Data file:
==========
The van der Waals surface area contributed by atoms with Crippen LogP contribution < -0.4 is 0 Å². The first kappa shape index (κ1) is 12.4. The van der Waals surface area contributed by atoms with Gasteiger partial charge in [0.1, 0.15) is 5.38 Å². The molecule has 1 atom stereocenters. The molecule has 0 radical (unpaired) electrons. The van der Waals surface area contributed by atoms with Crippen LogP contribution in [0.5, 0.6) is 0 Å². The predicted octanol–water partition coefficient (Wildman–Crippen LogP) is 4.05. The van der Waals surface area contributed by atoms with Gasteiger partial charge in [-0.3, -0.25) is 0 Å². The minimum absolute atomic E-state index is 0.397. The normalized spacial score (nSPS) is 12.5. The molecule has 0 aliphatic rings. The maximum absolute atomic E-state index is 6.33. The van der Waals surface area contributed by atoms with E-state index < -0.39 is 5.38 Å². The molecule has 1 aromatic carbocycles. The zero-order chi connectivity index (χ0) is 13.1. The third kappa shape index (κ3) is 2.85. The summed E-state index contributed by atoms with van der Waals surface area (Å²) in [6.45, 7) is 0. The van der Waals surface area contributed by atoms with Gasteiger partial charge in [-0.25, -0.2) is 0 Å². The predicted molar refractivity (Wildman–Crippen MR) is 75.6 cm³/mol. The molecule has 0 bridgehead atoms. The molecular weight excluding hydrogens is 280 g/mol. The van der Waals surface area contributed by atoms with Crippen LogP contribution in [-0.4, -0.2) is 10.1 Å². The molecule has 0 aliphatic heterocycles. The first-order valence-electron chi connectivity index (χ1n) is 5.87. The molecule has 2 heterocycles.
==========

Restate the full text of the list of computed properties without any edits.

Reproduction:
The van der Waals surface area contributed by atoms with Crippen LogP contribution < -0.4 is 0 Å². The first kappa shape index (κ1) is 12.4. The van der Waals surface area contributed by atoms with Gasteiger partial charge in [0.1, 0.15) is 5.38 Å². The molecule has 1 atom stereocenters. The molecule has 0 radical (unpaired) electrons. The van der Waals surface area contributed by atoms with Crippen LogP contribution in [0.5, 0.6) is 0 Å². The predicted octanol–water partition coefficient (Wildman–Crippen LogP) is 4.05. The van der Waals surface area contributed by atoms with Gasteiger partial charge in [-0.3, -0.25) is 0 Å². The minimum absolute atomic E-state index is 0.397. The normalized spacial score (nSPS) is 12.5. The molecule has 0 aliphatic rings. The maximum absolute atomic E-state index is 6.33. The van der Waals surface area contributed by atoms with E-state index < -0.39 is 5.38 Å². The molecule has 1 aromatic carbocycles. The zero-order chi connectivity index (χ0) is 13.1. The third kappa shape index (κ3) is 2.85. The summed E-state index contributed by atoms with van der Waals surface area (Å²) in [6.45, 7) is 0. The van der Waals surface area contributed by atoms with Gasteiger partial charge in [-0.25, -0.2) is 0 Å². The predicted molar refractivity (Wildman–Crippen MR) is 75.6 cm³/mol. The molecule has 0 bridgehead atoms. The molecular weight excluding hydrogens is 280 g/mol. The van der Waals surface area contributed by atoms with Crippen LogP contribution in [-0.4, -0.2) is 10.1 Å². The molecule has 0 aliphatic heterocycles. The first-order valence-electron chi connectivity index (χ1n) is 5.87. The molecule has 2 heterocycles.